Could fish eyes help solve a donor cornea shortage? Can we objectively tell how much sugar some one has been eating? Do e-cigarettes really help you quit smoking?
Examples of the fascinating research funded in the 2016 round include:
Dr Lisa Te Morenga from the University of Otago has received $150,000 to examine the possibility of using carbon stable isotope ratios (δ13C) as an objective measure of sugar intake.
Professor Janet Hoek, also from University of Otago, received $150,000 to develop a ‘smart e-cigarette’ which will record patterns of e-cigarette use and help to ultimately determine if the devices are a useful aid for quitting smoking.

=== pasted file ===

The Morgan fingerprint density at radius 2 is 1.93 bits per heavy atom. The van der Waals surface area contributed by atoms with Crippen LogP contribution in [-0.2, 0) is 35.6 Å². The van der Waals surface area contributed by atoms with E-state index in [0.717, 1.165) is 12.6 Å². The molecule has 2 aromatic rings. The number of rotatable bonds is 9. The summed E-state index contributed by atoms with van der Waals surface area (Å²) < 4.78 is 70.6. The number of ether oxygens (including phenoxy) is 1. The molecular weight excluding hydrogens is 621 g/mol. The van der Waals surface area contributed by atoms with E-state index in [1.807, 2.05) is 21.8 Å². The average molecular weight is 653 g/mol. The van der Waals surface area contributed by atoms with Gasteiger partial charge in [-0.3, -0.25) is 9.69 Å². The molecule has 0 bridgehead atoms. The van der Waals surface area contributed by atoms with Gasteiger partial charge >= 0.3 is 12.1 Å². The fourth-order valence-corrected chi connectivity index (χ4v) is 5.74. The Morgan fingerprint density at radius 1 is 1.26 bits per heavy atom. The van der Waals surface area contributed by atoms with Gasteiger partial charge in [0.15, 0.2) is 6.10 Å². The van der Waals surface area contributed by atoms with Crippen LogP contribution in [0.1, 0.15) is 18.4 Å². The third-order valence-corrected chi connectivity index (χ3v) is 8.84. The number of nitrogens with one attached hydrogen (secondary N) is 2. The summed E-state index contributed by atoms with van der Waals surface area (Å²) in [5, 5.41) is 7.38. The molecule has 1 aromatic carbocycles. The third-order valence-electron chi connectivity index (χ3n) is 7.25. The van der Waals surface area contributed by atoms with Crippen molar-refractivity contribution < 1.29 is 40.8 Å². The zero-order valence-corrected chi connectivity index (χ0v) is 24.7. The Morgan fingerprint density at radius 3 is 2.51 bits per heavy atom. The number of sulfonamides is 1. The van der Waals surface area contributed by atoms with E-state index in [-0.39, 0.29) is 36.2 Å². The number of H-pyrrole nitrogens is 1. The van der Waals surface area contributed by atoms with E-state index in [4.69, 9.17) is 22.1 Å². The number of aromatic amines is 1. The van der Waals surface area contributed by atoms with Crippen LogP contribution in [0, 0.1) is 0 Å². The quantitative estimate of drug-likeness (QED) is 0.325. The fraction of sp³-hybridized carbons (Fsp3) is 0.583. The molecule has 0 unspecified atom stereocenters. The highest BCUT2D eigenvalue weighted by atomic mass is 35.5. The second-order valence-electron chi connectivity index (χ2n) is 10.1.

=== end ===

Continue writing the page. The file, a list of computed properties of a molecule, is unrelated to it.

Dr Laura Domigan from the University of Auckland received $70,000 to investigate building human corneal replacements from proteins derived from fish eye lenses – a throwaway by-product of the fishing industry.
The funded projects have been covered by the New Zealand media:
NZ City News: High-tech e-cigarette study gets funding
Otago Daily Times: Otago smart e-cigarette study
Newshub: E cigarette study gets funding
Otago Daily Times: Prescription-fee project one of four Otago studies funded
Newshub: Probiotics linked preventing diabetes onset
MSN NZ News: Scientist looks to prevent type 2 diabetes
NZ City News: Scientist’s global vision for fish eyes
Newshub: Scientist funded for fish eye cornea replacement research
NZ Doctor: Fasting and probiotics may help prevent diabetes